The tech titan is in negotiations to buy long-term supplies of cobalt directly from miners, Bloomberg reported Wednesday.
Apple and other major cobalt consumers are scurrying to access cobalt resources that are now limited-not because of the amount of ore available, but because mining companies can't get it out of the ground fast enough to keep up with everyday demand of rechargeable batteries. Although Bloomberg has cited an anonymous source, the news of Apple looking to buy cobalt for their batteries makes a lot of logical sense. Bloomberg reports that smartphone batteries use around eight grams of refined cobalt, but a battery for an electric vehicle needs more than a thousand times that amount.
The key element in every lithium-ion battery is in heavy demand as the electric vehicle industry will need more of it in the future.
Electric auto companies such as BMW and Volkswagen have been rushing to woo and procure long-term contracts with cobalt producers, according to Bloomberg. Volkswagen reportedly tried to lock deals with cobalt suppliers by treating them to meetings in a 30,000-seat stadium in their corporate hometown in Wolfsburg, Germany. BMW is also close to securing a 10-year supply deal with an unnamed supplier in February.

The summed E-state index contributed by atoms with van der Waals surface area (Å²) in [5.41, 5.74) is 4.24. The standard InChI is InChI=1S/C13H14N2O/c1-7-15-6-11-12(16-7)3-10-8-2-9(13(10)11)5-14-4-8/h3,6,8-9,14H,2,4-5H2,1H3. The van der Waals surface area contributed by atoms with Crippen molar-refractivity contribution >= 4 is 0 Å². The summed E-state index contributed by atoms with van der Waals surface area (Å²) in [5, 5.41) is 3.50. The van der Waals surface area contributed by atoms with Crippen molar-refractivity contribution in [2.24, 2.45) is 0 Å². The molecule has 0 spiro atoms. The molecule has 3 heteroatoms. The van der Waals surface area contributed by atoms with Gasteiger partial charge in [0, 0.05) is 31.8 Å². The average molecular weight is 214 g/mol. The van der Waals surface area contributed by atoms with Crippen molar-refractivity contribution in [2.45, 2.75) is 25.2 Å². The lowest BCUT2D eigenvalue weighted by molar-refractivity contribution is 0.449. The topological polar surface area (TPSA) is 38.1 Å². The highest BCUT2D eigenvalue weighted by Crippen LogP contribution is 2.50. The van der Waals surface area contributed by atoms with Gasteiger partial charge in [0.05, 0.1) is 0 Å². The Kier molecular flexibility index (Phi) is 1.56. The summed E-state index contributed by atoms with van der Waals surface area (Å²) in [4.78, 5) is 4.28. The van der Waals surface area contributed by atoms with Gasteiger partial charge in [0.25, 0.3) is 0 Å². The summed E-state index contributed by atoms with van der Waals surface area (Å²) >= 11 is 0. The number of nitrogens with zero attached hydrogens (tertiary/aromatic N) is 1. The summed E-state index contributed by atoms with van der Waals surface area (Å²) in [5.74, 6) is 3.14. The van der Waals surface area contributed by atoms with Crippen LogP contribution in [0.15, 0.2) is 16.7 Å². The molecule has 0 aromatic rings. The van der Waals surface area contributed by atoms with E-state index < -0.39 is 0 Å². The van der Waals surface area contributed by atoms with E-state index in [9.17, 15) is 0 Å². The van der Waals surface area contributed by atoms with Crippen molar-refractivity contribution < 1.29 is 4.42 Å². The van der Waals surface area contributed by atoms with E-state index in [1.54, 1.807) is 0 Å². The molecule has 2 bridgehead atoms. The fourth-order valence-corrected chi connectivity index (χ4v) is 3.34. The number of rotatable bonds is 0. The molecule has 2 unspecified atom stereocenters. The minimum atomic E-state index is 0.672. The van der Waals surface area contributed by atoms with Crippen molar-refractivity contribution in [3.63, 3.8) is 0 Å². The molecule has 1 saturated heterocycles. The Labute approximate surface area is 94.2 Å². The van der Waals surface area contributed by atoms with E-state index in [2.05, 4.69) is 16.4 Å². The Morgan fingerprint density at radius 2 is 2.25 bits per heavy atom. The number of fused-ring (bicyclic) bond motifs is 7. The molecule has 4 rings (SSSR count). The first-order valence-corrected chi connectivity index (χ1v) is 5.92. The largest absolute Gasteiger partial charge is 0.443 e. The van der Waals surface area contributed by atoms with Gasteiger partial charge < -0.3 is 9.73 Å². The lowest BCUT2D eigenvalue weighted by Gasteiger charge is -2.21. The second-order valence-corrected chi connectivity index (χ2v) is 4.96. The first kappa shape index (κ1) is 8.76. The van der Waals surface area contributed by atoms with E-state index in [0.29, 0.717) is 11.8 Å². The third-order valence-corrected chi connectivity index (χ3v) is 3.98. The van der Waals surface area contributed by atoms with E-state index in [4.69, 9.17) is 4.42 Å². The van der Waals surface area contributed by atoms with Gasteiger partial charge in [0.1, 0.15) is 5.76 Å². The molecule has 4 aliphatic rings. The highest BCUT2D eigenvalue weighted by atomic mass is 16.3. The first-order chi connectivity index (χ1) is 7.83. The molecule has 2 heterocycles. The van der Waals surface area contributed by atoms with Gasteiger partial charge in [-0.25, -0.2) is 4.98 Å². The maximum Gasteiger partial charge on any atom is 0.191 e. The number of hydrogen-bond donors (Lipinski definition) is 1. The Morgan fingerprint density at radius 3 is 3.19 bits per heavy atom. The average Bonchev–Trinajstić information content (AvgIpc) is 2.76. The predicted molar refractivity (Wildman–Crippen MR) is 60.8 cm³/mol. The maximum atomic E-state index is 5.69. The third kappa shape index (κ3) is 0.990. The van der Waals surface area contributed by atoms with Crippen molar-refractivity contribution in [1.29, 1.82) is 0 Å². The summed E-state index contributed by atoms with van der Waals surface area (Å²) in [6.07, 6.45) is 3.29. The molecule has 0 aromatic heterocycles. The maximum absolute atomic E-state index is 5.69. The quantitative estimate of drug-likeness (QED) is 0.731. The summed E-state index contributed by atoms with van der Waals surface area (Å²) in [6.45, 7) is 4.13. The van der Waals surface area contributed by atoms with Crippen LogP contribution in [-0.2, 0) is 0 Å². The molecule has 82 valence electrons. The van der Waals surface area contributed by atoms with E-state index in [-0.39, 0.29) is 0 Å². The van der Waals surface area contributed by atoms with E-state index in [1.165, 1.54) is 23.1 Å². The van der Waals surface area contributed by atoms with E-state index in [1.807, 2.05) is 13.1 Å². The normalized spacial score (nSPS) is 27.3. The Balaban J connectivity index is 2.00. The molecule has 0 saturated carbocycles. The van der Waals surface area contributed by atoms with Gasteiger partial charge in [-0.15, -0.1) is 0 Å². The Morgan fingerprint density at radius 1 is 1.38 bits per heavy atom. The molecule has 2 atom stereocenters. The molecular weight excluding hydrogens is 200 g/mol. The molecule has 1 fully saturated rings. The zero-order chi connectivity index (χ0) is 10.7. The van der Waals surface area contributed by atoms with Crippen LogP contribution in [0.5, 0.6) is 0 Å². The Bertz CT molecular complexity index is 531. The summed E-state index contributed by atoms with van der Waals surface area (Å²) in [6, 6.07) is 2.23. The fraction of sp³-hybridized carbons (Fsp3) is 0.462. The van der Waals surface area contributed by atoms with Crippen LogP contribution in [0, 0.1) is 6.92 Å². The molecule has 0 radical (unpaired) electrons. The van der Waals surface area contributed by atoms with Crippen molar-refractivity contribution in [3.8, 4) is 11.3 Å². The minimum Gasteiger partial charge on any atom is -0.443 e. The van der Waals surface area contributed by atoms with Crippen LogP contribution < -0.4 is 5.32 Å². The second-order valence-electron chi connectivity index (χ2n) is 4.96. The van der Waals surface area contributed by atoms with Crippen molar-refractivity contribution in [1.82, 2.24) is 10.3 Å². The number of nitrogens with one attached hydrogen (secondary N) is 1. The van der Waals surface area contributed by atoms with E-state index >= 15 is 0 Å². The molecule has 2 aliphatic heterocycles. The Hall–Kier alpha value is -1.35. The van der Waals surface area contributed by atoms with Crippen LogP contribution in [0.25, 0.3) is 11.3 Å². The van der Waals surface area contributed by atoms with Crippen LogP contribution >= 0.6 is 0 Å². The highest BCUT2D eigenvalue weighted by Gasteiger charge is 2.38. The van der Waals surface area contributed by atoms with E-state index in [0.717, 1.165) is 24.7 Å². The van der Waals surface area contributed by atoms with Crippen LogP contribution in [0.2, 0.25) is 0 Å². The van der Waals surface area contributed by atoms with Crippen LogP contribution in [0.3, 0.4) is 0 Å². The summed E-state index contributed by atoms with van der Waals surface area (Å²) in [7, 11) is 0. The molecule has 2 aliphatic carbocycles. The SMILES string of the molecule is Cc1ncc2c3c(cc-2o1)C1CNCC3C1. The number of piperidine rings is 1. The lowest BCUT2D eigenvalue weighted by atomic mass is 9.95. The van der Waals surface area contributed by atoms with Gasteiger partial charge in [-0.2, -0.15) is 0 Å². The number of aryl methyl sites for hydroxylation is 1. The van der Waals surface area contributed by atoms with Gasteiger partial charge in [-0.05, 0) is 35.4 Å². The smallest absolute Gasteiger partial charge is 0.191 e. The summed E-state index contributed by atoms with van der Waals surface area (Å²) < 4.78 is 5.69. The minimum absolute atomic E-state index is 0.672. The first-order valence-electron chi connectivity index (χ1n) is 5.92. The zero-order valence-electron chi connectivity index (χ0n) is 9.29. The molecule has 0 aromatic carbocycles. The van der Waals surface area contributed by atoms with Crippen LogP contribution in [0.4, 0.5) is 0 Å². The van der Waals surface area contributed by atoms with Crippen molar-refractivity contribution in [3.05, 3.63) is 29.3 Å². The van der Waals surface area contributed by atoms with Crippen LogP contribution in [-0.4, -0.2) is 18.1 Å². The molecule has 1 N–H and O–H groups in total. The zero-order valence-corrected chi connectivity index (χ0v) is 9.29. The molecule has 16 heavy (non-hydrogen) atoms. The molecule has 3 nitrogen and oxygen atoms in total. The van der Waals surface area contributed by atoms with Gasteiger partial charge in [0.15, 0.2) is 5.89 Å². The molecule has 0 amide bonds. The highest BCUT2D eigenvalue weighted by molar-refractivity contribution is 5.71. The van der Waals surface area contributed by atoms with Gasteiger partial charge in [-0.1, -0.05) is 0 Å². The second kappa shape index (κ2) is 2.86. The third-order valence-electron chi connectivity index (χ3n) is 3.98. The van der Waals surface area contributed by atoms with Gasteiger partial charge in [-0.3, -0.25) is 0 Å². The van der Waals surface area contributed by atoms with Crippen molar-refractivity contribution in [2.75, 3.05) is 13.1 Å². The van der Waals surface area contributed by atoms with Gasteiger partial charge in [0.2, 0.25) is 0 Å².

Bloomberg's source reported that Apple may not actually go ahead with a deal, as the parties involved are still only in the discussion phase. In response, for the first time a year ago, Apple released a list of all the companies from which it secures the supply of raw material. "There's absolutely no excuse for anyone under legal working age to be in our supply chain", the company said in its most recent Supplier Responsibility Progress Report.
Cobalt prices have risen three-fold in the past 18 months to more than $80,000 per metric tonne.
Tenke's mines contains one of the world's largest known deposits of copper and cobalt. Although Glencore - a name which may be familiar to you - is the biggest supplier, two-thirds of all cobalt supplies actually come from the Democratic Republic of Congo. Currently, around 25 percent of the annual cobalt production is used in mobile devices.